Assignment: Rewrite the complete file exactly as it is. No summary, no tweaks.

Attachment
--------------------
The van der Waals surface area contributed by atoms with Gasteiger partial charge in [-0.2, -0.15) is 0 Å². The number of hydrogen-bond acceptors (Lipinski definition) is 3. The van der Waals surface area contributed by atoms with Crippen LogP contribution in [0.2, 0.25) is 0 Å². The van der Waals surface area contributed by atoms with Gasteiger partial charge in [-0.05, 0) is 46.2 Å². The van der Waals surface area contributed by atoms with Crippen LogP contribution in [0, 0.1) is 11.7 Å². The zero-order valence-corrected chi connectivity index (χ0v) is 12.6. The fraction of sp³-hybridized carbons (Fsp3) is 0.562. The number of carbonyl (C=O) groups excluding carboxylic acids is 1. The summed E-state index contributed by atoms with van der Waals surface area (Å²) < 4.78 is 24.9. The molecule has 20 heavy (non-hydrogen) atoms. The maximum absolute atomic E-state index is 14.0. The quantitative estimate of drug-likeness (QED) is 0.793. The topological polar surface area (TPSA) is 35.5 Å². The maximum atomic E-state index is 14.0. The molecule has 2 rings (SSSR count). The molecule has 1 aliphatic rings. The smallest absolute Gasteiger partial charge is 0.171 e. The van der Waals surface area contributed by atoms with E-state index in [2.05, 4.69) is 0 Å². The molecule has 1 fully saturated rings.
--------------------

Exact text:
The van der Waals surface area contributed by atoms with Gasteiger partial charge in [-0.2, -0.15) is 0 Å². The number of hydrogen-bond acceptors (Lipinski definition) is 3. The van der Waals surface area contributed by atoms with Crippen LogP contribution in [0.2, 0.25) is 0 Å². The van der Waals surface area contributed by atoms with Gasteiger partial charge in [-0.05, 0) is 46.2 Å². The van der Waals surface area contributed by atoms with Crippen LogP contribution in [0, 0.1) is 11.7 Å². The zero-order valence-corrected chi connectivity index (χ0v) is 12.6. The fraction of sp³-hybridized carbons (Fsp3) is 0.562. The number of carbonyl (C=O) groups excluding carboxylic acids is 1. The summed E-state index contributed by atoms with van der Waals surface area (Å²) < 4.78 is 24.9. The molecule has 20 heavy (non-hydrogen) atoms. The maximum absolute atomic E-state index is 14.0. The quantitative estimate of drug-likeness (QED) is 0.793. The topological polar surface area (TPSA) is 35.5 Å². The maximum atomic E-state index is 14.0. The molecule has 2 rings (SSSR count). The molecule has 1 aliphatic rings. The smallest absolute Gasteiger partial charge is 0.171 e. The van der Waals surface area contributed by atoms with E-state index in [2.05, 4.69) is 0 Å². The molecule has 1 fully saturated rings.